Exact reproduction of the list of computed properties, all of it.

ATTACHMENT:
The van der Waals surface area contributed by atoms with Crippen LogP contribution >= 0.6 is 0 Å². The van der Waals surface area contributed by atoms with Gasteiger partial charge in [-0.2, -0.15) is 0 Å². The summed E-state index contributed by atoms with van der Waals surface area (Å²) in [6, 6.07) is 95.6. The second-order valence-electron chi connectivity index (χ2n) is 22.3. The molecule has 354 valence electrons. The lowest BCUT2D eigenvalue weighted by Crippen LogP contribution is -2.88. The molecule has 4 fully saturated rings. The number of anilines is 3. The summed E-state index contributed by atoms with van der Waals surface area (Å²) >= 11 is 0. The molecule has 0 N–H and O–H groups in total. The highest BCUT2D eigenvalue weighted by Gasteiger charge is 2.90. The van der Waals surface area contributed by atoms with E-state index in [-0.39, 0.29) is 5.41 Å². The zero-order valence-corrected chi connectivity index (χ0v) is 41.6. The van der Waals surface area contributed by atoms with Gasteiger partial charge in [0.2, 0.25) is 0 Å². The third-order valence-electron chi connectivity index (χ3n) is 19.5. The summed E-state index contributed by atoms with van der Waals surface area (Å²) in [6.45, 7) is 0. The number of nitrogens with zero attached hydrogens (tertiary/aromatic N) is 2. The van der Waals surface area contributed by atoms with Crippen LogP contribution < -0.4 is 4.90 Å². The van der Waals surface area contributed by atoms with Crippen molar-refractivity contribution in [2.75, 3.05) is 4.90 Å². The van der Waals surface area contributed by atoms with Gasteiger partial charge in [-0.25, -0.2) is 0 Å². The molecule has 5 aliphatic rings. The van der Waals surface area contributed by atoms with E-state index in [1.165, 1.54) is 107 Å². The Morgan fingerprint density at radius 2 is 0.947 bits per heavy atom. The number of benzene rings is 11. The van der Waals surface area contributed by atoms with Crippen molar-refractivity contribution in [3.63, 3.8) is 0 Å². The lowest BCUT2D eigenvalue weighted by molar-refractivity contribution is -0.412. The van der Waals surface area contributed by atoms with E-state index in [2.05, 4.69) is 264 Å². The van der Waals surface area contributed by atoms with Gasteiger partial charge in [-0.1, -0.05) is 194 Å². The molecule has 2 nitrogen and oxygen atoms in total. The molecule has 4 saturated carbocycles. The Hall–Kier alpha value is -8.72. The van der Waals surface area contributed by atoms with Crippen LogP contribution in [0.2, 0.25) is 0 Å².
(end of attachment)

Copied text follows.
The van der Waals surface area contributed by atoms with Crippen LogP contribution >= 0.6 is 0 Å². The van der Waals surface area contributed by atoms with Gasteiger partial charge in [-0.2, -0.15) is 0 Å². The summed E-state index contributed by atoms with van der Waals surface area (Å²) in [6, 6.07) is 95.6. The second-order valence-electron chi connectivity index (χ2n) is 22.3. The molecule has 354 valence electrons. The lowest BCUT2D eigenvalue weighted by Crippen LogP contribution is -2.88. The molecule has 4 fully saturated rings. The number of anilines is 3. The summed E-state index contributed by atoms with van der Waals surface area (Å²) >= 11 is 0. The molecule has 0 N–H and O–H groups in total. The highest BCUT2D eigenvalue weighted by Gasteiger charge is 2.90. The van der Waals surface area contributed by atoms with E-state index in [-0.39, 0.29) is 5.41 Å². The zero-order valence-corrected chi connectivity index (χ0v) is 41.6. The van der Waals surface area contributed by atoms with Gasteiger partial charge in [0.2, 0.25) is 0 Å². The third-order valence-electron chi connectivity index (χ3n) is 19.5. The summed E-state index contributed by atoms with van der Waals surface area (Å²) in [6.45, 7) is 0. The number of nitrogens with zero attached hydrogens (tertiary/aromatic N) is 2. The van der Waals surface area contributed by atoms with Crippen LogP contribution < -0.4 is 4.90 Å². The van der Waals surface area contributed by atoms with Crippen molar-refractivity contribution in [2.75, 3.05) is 4.90 Å². The van der Waals surface area contributed by atoms with Gasteiger partial charge in [-0.25, -0.2) is 0 Å². The molecule has 5 aliphatic rings. The van der Waals surface area contributed by atoms with E-state index in [1.165, 1.54) is 107 Å². The Morgan fingerprint density at radius 2 is 0.947 bits per heavy atom. The number of benzene rings is 11. The van der Waals surface area contributed by atoms with Crippen molar-refractivity contribution in [3.63, 3.8) is 0 Å². The lowest BCUT2D eigenvalue weighted by molar-refractivity contribution is -0.412. The van der Waals surface area contributed by atoms with E-state index in [2.05, 4.69) is 264 Å². The van der Waals surface area contributed by atoms with Gasteiger partial charge in [-0.1, -0.05) is 194 Å². The molecule has 2 nitrogen and oxygen atoms in total. The molecule has 4 saturated carbocycles. The Hall–Kier alpha value is -8.72. The van der Waals surface area contributed by atoms with Crippen LogP contribution in [0.2, 0.25) is 0 Å².